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The spread of misinformation as a new challenge for vulture conservation

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Griffon Vultures feeding on a carcass © Bruno Berthemy

Condors and vultures (hereafter “vultures”) are threatened necrophagous bird species relying on the consumption of medium to large-sized mammal carcasses. In large parts of their distribution range, vultures feed mostly on the carcasses of domesticated ungulates. This makes them vulnerable to changes in farming practices or conflicts with rural stakeholders.     

A surge in perceived conflicts between farmers and vultures has been recently observed worldwide. This situation arises from biased observations and misinterpretations of vulture predation events on livestock. Misinformation spread by media platforms can be a threat to biodiversity conservation by amplifying human-wildlife conflicts and illegal persecution of protected species.   

This article led by Dr. Sergio Lambertucci from the National University of Comahue-CONICET, Argentina, highlights the danger of spreading speculative stories for the conservation of threatened vultures and suggests potential pathways to alleviate this conflict. 

Vultures are not predators

Vultures have evolved morphological, physiological, and behavioural adaptions that make them extremely efficient obligate scavengers. However, they are inefficient at killing living prey, but occasionally, some vulture species have been reported to kill young, weak or injured animals. Rare livestock attacks have also been observed under specific circumstances (e.g. lambs left unattended).

Vultures contribute to healthy ecosystems and thriving societies

The presence of healthy vulture populations has benefits for ecosystems and human societies. For instance, the removal of carcasses by vultures saves millions of dollars per year by avoiding the collection, transport and incineration of dead livestock. Vultures can control the growth of pest species that feed opportunistically on carcasses by limiting food availability in the environment. This regulating role has clear benefits for human health as shown by the increase in feral dog populations and human rabies cases following the Indian vulture crisis. Finally, vultures also provide income to local communities through avian scavenger-based tourism and non-material contributions to people (e.g. by enhancing wildlife-human connections).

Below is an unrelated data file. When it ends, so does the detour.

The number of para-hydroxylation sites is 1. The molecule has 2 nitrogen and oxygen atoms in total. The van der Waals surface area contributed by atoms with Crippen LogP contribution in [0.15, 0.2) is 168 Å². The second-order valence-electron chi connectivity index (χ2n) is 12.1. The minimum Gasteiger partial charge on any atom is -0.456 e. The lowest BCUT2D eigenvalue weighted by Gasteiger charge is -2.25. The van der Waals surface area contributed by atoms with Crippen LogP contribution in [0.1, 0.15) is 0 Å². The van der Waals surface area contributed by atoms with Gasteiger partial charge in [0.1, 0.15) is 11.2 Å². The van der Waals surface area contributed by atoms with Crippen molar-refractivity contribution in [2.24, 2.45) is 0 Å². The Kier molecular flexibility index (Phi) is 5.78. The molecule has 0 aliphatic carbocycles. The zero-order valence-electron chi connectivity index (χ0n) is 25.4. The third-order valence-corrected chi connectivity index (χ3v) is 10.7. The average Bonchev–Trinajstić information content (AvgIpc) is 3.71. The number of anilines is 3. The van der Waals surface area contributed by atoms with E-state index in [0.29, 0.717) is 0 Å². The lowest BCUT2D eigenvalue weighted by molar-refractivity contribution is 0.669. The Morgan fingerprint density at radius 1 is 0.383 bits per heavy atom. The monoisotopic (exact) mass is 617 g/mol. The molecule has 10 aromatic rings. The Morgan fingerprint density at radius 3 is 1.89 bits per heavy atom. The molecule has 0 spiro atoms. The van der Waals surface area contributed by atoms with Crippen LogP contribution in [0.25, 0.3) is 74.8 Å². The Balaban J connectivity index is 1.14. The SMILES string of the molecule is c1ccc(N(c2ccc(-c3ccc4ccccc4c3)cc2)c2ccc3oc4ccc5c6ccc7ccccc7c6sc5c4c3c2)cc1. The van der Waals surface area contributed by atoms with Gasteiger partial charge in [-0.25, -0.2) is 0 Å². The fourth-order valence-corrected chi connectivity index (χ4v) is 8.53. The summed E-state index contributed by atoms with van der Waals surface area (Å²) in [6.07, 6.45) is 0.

Yet vultures suffer from chronic negative perceptions

Figure 1. Lambertucci et al. 2021.

Vultures have suffered from misperceptions since the 18th century and have been often portrayed by popular culture as ‘malicious predators of livestock and even people’ over the last centuries. Negative attitudes towards this group of species resulted in institutionalized persecution and the extirpation of several vulture species from extensive parts of their distribution range. 

These old negative perceptions have emerged again recently around unsustained claims of vulture attacks on livestock in several parts of Europe, but also in Africa and America. For instance, fake videos promoting the active role of vultures in livestock deaths have turned viral in Spain. However, in most cases, carnivores, mostly feral or domestic dogs, were responsible for the sheep attacks and vultures were observed feeding on post-mortem individuals.  

The spread of such misinformation, including by conventional news media, has damaging effects in stakeholder communities by perpetuating and amplifying negative perceptions of vultures. Further research is therefore needed to understand if, when and why vultures contribute to additive livestock mortality (i.e. would these deaths have happened anyway due to poor livestock health or do they really result from injuries caused by vultures?). 

Figure 2. Lambertucci et al. 2021.

The way forward

What can be done to prevent misinformation from overturning decades of conservation efforts? The authors suggest a science-based agenda in order to i) adopt a standardized recording protocol after livestock death (to evaluate the role of vultures in each loss); ii) training researchers, managers and other stakeholders to collect evidence; iii) better quantify and communicate the material and non-material contributions provided by vultures to people and weight the costs and benefits of vulture presence; iv) evaluate the extant of conflict between humans and vultures in different areas; v) assess the effectiveness of nonlethal deterrence strategies (e.g. the use of guardian dogs) in areas where additional mortality occurs.

Collection of scientific data should be accompanied by carefully planned communication campaigns. For instance, awareness-raising campaigns (like the ‘vulture awareness day’) in areas of high conflict could reduce the risk of misperceptions and ‘fake news’. Similarly, the transformative power of social media should be used to spread accurate information, while empowering influential stakeholders, e.g. pro-vulture farmers, could also help solving conflicts in local communities.

Increased collaboration between scientists, biodiversity NGOs, rural stakeholders, media and policy makers should urgently focus on reducing misinformation on vultures and restore the thousand-years-old mutual relationship between avian scavengers and farmers. Challenging negative perceptions towards vultures is an important part of our work at the Vulture Conservation Foundation and we highly congratulate the authors for this perspective article! 


Lambertucci, S., Margalida, A., Speziale, K., Amar, A., Ballejo, F., & Bildstein, K. et al. (2021). Presumed killers? Vultures, stakeholders, misperceptions, and fake news. Conservation Science And Practice3(6). doi: 10.1111/csp2.415

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